Doctor's Review: Medicine on the Move

December 11, 2017

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Czech it out

Prague's storybook setting is the perfect place for families

Prague is frequently described as a fairy tale destination. It is, after all, the sort of place where horse-drawn carriages clip clop along cobblestone streets edged with buildings so quaint they could have been designed by the Brothers Grimm. Yet that doesn’t mean that the Czech capital is a yawn-inducing Sleeping Beauty. On the country, it has much to offer energetic families. With experiences like these in store, your vacation story is bound to have a happy ending.

Castle capers

Kids and castles are like peanut butter and jelly: they’re just a classic combination. So Prague Castle (hrad.cz) is an obvious first stop. Dominating both the city’s skyline and its history, the millennium-old complex ticks all the boxes for young visitors. Exhibit A: its centrepiece, St. Vitus Cathedral. Even those who’d typically balk at seeing some antiquated church will swoon over the sanctuary’s gargoyles, gem-encrusted chapel, creepy crypt and climbable tower. Factor in the seven-hectare property’s other assets (think ramparts plus assorted regal residences) and it’s easy to see why this is Prague’s top attraction.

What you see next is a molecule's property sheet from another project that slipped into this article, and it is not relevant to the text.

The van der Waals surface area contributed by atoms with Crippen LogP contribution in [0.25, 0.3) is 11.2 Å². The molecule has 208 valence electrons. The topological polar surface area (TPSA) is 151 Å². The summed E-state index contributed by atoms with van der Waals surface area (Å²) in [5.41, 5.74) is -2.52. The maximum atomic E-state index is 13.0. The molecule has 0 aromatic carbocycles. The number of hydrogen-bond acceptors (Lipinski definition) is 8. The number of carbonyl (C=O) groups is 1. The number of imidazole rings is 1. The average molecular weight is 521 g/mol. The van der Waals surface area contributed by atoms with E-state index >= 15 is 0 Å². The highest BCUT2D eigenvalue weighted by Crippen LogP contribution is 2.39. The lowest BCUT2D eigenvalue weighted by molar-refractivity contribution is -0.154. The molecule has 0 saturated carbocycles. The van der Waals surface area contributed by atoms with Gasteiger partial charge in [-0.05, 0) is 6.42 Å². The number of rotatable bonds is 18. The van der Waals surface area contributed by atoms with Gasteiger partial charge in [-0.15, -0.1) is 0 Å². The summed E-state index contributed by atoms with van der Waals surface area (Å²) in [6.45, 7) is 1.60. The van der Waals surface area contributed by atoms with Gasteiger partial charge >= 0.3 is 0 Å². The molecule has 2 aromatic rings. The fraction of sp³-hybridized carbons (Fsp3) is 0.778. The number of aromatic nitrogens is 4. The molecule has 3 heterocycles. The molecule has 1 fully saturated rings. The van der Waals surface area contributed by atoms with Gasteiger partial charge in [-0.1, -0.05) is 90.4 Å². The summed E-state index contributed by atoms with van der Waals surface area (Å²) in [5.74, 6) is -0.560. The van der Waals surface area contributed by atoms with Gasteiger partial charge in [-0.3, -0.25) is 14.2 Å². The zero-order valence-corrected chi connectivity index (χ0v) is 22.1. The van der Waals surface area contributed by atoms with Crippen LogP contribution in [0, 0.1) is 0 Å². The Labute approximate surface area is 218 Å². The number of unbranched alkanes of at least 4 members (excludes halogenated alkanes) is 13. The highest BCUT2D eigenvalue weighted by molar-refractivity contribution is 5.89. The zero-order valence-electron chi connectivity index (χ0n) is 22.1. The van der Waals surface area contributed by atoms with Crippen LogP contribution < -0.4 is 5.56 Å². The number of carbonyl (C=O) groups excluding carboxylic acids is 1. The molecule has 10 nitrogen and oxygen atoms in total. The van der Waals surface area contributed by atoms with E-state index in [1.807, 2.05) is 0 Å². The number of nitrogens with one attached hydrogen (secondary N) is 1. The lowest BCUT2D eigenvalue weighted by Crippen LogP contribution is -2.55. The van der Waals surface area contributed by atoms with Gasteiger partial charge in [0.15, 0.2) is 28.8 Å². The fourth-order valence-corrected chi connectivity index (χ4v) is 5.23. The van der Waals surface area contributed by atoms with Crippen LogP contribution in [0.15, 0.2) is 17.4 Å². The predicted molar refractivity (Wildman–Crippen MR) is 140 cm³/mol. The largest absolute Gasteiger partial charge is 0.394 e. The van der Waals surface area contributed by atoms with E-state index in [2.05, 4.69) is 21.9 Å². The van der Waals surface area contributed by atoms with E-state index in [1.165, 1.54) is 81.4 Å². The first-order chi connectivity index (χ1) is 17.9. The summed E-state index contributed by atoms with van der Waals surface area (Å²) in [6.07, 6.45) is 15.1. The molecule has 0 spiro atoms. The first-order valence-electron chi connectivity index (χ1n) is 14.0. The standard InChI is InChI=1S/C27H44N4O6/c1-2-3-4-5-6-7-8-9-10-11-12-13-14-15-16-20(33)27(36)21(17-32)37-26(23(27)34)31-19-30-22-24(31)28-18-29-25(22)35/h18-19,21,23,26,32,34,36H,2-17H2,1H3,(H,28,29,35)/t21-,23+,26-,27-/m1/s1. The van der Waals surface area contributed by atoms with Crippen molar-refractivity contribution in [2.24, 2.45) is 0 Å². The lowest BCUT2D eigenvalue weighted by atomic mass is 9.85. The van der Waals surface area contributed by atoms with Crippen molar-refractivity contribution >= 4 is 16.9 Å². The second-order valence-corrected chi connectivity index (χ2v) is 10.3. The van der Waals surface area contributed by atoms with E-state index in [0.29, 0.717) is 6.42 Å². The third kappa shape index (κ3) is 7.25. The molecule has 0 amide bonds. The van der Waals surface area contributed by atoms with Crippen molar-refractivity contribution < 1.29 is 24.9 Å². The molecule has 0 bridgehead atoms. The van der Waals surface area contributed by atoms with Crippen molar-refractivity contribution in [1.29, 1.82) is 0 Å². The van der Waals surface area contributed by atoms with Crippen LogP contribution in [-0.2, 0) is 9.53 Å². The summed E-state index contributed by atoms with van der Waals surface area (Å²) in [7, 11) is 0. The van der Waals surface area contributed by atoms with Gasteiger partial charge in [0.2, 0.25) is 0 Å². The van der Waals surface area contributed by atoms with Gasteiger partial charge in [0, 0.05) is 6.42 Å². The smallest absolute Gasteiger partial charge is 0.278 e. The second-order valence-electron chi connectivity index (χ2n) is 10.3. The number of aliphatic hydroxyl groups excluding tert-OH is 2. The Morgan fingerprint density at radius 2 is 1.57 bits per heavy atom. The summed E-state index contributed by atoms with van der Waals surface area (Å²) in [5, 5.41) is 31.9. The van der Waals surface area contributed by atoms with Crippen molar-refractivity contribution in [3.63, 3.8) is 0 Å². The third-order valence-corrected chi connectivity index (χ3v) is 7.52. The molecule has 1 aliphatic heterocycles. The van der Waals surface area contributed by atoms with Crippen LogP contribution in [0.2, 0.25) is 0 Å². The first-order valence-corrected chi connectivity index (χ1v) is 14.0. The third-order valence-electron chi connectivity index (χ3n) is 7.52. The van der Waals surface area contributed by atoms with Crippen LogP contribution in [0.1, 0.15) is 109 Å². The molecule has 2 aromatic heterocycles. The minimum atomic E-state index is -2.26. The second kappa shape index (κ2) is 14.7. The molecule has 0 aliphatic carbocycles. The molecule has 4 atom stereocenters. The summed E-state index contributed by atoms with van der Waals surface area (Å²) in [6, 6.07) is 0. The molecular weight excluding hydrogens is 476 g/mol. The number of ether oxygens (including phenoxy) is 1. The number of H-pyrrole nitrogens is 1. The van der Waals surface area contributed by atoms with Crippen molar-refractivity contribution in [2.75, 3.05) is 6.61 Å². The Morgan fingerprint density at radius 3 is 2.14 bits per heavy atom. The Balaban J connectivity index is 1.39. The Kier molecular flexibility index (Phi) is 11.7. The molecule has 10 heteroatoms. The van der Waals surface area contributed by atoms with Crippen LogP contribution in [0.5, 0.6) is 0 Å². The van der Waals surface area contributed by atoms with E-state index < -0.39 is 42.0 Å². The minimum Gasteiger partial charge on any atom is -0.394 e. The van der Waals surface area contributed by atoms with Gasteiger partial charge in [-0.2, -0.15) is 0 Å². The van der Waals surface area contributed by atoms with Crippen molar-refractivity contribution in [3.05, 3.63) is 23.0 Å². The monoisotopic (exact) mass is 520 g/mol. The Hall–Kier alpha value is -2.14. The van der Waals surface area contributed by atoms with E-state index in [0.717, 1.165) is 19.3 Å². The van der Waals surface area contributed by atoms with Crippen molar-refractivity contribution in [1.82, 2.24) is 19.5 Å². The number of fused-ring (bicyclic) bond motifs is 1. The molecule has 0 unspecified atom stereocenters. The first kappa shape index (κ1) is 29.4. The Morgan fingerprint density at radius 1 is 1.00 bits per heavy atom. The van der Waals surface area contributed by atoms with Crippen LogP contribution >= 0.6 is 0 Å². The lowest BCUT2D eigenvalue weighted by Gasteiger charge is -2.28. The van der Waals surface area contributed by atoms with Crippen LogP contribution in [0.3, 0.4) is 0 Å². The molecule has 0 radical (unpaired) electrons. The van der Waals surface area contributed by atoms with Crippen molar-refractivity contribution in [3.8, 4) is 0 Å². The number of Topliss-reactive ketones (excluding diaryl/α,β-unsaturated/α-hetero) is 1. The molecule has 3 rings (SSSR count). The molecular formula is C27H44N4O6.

Kick off your visit at The Story of Prague Castle multimedia exhibit in the Old Royal Palace. It includes elaborate models, wow-worthy artifacts and interactive installations, along with displays on attention-grabbing topics like medieval feasts and education through the ages that set castle history in context. Before leaving the grounds, consider a stroll passed the crooked cottages of Golden Lane, one of which was once occupied by Franz Kafka. While kids won’t care about the existentialist poster boy, the dollhouse-like structures are themselves delightful.

Bridge with the most

Because Prague is bisected by a river, every “most” (that’s Czech for bridge) matters. In terms of historic significance and aesthetic appeal, though, none can match Karluv Most: Europe’s longest medieval bridge. When it was built in the 14th century, the 515-metre span supported by 16 graceful arches was hailed as an engineering marvel. Today, Karluv Most (aka the Charles Bridge) is still the quintessential way to cross the Vltava River. That’s no secret, of course, so you must expect crowds.